Plaintiffs also have failed to demonstrate a claim for retaliation. Plaintiffs allege that they were denied promotions in 1993 in retaliation for their filing complaints with the EEOC in October 1992. But an employer's knowledge of the filing of a prior complaint of discrimination, without more, is insufficient to prove a retaliatory motive. See Carter v. Ball, 33 F.3d 450, 460 (4th Cir. 1994). Despite Plaintiffs' claims, there is no evidence of pretext concerning the promotions of Mr. Windham and Mr. Ortiz. The Division employed a reasonable interview process in selecting them over Plaintiffs and other candidates.
The Division's practice of having employees with fluency in Spanish use that skill on the job is not discriminatory, especially since non-Hispanics use their Spanish-speaking skills on the job also. See Cota v. Tucson Police Dept., 783 F. Supp. 458, 473-74 (D. Ariz. 1992). To establish that this practice constitutes a pattern and practice of disparate treatment, the Plaintiffs must have shown
systematic disparate treatment--that is, that intentional racial discrimination is the standard operating procedure of the defendant, not merely that there have been isolated, sporadic acts of disparate treatment.
Lopez v. Metropolitan Life Insurance Co., 930 F.2d 157, 160 (2d Cir.), cert. denied, 502 U.S. 880, 116 L. Ed. 2d 185, 112 S. Ct. 228 (1991). Plaintiffs presented inadequate statistical evidence and no expert analysis. Plaintiffs, however, failed to show even isolated acts of disparate treatment, no less a pattern. The Division, on the other hand, besides employing Hispanics in high-ranking positions--such as the Commissioner and the Affirmative Action Officer--offered proof that the percentage of its Hispanic employees was greater than that of any other state agency, except for the eight-member Governor's Task Force on Hispanic Affairs (Tr. at 972-74, 976-77; DX G & T).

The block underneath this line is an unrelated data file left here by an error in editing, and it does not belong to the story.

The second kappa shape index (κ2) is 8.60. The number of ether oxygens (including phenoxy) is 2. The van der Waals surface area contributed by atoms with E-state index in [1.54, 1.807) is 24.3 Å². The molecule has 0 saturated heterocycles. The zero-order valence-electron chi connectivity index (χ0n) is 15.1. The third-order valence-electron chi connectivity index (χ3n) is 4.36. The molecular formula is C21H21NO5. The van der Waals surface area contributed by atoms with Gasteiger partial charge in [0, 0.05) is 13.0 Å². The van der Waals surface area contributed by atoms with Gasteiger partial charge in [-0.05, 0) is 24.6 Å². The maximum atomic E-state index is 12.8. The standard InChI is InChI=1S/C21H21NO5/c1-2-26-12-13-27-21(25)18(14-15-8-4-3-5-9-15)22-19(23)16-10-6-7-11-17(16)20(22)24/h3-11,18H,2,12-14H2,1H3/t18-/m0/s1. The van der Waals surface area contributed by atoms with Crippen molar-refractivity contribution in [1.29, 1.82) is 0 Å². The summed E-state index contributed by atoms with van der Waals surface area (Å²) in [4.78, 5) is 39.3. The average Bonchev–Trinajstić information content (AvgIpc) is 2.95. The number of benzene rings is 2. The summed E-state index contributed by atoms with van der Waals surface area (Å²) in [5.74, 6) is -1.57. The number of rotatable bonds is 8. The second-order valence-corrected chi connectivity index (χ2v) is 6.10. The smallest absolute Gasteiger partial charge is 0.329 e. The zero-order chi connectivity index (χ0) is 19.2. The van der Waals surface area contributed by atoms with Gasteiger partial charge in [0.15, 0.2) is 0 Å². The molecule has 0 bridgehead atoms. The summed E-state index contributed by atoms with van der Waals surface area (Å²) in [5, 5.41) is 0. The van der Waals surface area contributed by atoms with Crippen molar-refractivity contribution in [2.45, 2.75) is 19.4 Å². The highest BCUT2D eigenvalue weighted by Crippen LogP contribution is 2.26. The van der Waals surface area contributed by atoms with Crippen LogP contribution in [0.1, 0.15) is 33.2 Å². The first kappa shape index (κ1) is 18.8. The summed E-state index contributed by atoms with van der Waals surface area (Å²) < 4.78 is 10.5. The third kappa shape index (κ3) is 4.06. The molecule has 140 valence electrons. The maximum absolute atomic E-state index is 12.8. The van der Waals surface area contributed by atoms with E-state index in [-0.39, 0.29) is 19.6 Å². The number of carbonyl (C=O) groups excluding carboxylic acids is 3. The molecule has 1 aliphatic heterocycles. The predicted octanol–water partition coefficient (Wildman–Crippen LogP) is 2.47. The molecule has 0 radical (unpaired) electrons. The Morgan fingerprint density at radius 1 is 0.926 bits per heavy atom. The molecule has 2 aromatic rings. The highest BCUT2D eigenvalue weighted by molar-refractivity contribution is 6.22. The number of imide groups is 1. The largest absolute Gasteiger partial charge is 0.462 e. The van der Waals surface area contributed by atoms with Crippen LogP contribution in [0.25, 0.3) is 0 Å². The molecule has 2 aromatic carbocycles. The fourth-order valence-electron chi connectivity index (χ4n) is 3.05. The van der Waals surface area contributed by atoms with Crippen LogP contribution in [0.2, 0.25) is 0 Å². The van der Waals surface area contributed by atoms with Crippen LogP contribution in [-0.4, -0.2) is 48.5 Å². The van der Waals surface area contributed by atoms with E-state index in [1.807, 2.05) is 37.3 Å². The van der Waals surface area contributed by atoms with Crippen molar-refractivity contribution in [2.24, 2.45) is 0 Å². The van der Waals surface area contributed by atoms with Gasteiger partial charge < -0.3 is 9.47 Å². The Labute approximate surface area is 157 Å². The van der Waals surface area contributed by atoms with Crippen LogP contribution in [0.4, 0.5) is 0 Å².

Plaintiffs have also failed to demonstrate a hostile work environment. In order to obtain relief under Title VII for a hostile work environment, Plaintiffs must show more than an episodic pattern of antipathy based on national origin. See Lopez v. S.B. Thomas, Inc., 831 F.2d at 1189. Plaintiff Morales's hostile work environment claims resulting from the alleged remarks of Ms. James, (see supra at 12-13), do not rise to the level required to establish a cause of action. SeeMentor Savings Bank v. Vinson, 477 U.S. 57, 67, 106 S. Ct. 2399, 2405-06, 91 L. Ed. 2d 49 (1986). Isolated remarks, offensive to the listener, do not a case make. Cf. Polley v. Federal Reserve Bank of New York, 1994 U.S. Dist. LEXIS 11813, 1994 WL 465923 at *6 (S.D.N.Y. 1994) (No. 92 Civ. 7114).
Rather than presenting a hostile environment, the Division must be particularly sensitive to the rights and concerns of its employees just as it is to the rights of its complainants. As Defendant points out in its post-trial submission:
The mission of the Division is to afford an avenue of redress for persons claiming discrimination.